Every once in awhile. I'm not such a prolific writer that it worries me much; I'm used to dry spells. But for me the issue isn't so much whether I have something to say, it's creating the setting that evokes the song from inside of me. I haven't had my own creative space for quite some time, since I left Seattle. Thankfully I've been able to use someone else's cabin recently to get away and write. When I'm in the right space, I feel music more easily.

Q-If you look at the work that you've done, are there themes that run through your work that you keep coming back to?

I think my songs reflect a sense of place more often than not. I have quite a few songs about self-discovery, travel, and lessons learned from ordinary people. Family shows up now and then. There's a sense of the spiritual, of the positive and good, that I find myself writing about. But I do love songs about place, road songs, lots of visual imagery.

Q-You have 5 CDs of your work. What is the process of putting together a CD, and how hard is it to find a company to produce it?

Well, first of all, I have produced them myself. I make them for my audience and I'm usually anxious to get them done and out for the next concert or tour, as soon as I can. I'm no longer invested in whether a record company is interested in my work. It takes so long to make the rounds and wait for the yay or nay. As an artist, my focus is on creating my work and making it available to the public, not on pleasing some corporate entity. Being my own record label allows me to have a great deal of one-on-one contact with the people who buy the CDs, including the stores. I don't have a distributor; it would be nice to have one, but it seems they are more interested in a catalog of artists than one independent artist. I do sell through CD Baby which is an online store and a remarkably wonderful group of people to work with.
So, when I'm getting ready to make a CD and I have enough songs together, I gather them up, see what I have and what I need to fill out the collection, and go into a studio. I try to identify a theme and then see if I have a balance of styles, of moods, to make a full project. I can't go into all the nuts and bolts of recording here, but mostly I lay my own basic tracks, bring in whatever musicians I need to round things out, and line up a graphic artist to work on the cover. I set up the manufacturing by choosing whom I want to work with and try to make the pieces fall into place on time. Now that I'm working with Bob Webb, it's a real gift that he has his own recording studio. So we not only play together and work up the arrangements, we can go right in and record tracks.

Q-Do you have another CD in the works, or plans for one?

Bob and I have started working on a new CD that we hope to have out by late spring. It's new material that reflects both our backgrounds, a little bit of West Virginia and a little bit of New Jersey and the Northwest. We have several dulcimer instrumentals planned plus a couple of traditional tunes on the list. By the time we get to Romney, I think we will have most of it recorded and will play some of the new songs.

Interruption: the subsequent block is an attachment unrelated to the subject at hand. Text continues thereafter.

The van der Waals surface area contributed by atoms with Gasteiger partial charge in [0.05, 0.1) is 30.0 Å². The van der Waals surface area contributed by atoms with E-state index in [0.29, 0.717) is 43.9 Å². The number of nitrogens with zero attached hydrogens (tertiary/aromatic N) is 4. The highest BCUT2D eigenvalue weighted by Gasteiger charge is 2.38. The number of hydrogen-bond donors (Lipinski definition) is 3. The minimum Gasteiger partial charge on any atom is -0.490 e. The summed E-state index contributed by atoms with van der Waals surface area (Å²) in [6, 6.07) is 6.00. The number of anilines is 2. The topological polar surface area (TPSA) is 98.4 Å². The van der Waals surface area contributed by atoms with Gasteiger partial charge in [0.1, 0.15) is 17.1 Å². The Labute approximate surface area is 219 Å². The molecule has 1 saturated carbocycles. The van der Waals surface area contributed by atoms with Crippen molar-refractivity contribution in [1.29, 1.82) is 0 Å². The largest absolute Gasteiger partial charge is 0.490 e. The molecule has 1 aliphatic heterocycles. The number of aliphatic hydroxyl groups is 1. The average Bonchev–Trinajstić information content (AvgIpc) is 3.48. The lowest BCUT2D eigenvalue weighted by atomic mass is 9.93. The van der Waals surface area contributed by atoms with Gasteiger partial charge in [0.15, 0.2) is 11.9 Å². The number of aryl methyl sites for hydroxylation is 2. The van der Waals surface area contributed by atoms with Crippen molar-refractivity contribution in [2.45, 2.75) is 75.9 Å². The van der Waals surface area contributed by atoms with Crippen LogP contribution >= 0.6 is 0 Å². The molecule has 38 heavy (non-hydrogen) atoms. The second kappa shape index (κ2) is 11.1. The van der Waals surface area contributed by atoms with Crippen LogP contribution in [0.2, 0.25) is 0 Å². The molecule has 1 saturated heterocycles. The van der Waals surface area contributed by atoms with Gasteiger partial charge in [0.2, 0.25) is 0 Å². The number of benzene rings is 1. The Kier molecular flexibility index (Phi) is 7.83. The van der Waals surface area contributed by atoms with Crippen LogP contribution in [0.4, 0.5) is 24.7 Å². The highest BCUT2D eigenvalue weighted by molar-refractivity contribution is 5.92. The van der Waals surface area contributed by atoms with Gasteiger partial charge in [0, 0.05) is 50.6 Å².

Q-You have taught dulcimer to hundreds of people over the years. How did you get into that? How did you develop your teaching style and content?

When I first performed with dulcimer in 1985, someone came up to me at a concert and asked me to teach her. I started to take on students and learned how to teach just by doing it. I ended up becoming Seattle's only dulcimer teacher. In 1988 I taught my first workshop at a folk festival in Illinois, and in 1991, I was asked to teach at a dulcimer festival in Boston when I was there to give some concerts. That launched me into the national dulcimer scene, which was developing more and more through Internet connections and through the quarterly journal Dulcimer Players News. I offered dulcimer workshops when I gave concerts in more remote areas of the West and started selling dulcimers out of my car when I traveled.
The West Coast players are very innovative and use syncopated rhythms more than their Eastern cousins. Traditional tunes would be played in new ways. Of course, this was the territory influenced by Richard Farina, and then Neal Hellman, Robert Force and Al D'Ossche. I myself was influenced more by New England players as I got started, because my old college friend Gail Rundlett and her teacher Lorraine Hammond in Boston showed me their way of using four equidistant strings. I loved the chords and fingerpicking patterns available in that style and moved forward with that. I didn't return to simpler 3-string playing till I discovered fiddle tunes at contradances. I teach 3-string dulcimer to most people because most dulcimers are set up that way, and it's an easier way to learn the instrument. I have always sung with dulcimer using chords and I greatly enjoy rhythmic strumming and noodling around on fiddle tunes. I don't see any reason for a player to limit themselves to traditional methods; there should be freedom in playing folk instruments, doing it to please yourself.

Q-What age group do you most like to work with, or does it matter?

I like to work with anyone who is fired up to learn. I love the energy of fourth and fifth graders; it's great fun to write songs with them, and young children have lots of enthusiasm for the dulcimer. I also have a number of adult students including retirees.

Q-What advice would you give to people who are interested in music and writing?

Simply to start. Why wait? There are classes offered at so many places these days; there are elderhostels, community college classes, we have Augusta Heritage in Elkins and Patty Looman in Morgantown… there are dulcimer festivals, Vandalia, FOOTMAD gatherings, Glenville. In August there will be the NewSong Festival and songwriting academy in Shepardstown. The Arts Centre in Martinsburg is another place that has events. I think the important thing is to pursue the interest and give yourself a chance at it. There's a great book to check out if you want to write, published some years ago, called "Writing Down the Bones" by Natalie Goldberg. If it's playing you want to do, instruments need not be terribly expensive to get started. There are even cardboard dulcimers such as the kind Bob makes that work fine as entry level instruments. The Internet also opens up a wide world of resources.

Q-Where do you go from here? What new things will you be getting into?

I'm looking forward to teaching more private lessons in the Charleston area and performing more around the state. I'd like to work more through the WV Artists in Education program. I expect the songs I helped write with the kids at Big Ugly last year will develop into a CD project, so I would be producing that effort when the grant funds come through. Bob and I have just written a grant to do music mentoring for disadvantaged children in Charleston, so I may be teaching more one-on-one lessons in after-school programs. I recently bought a bowed psaltery that I'm learning to play. I'd like to do some more exploring around West Virginia just to see things. Other than that, there are our upcoming tours to the Pacific Northwest and festival commitments through the fall in Ohio, Indiana and Vermont.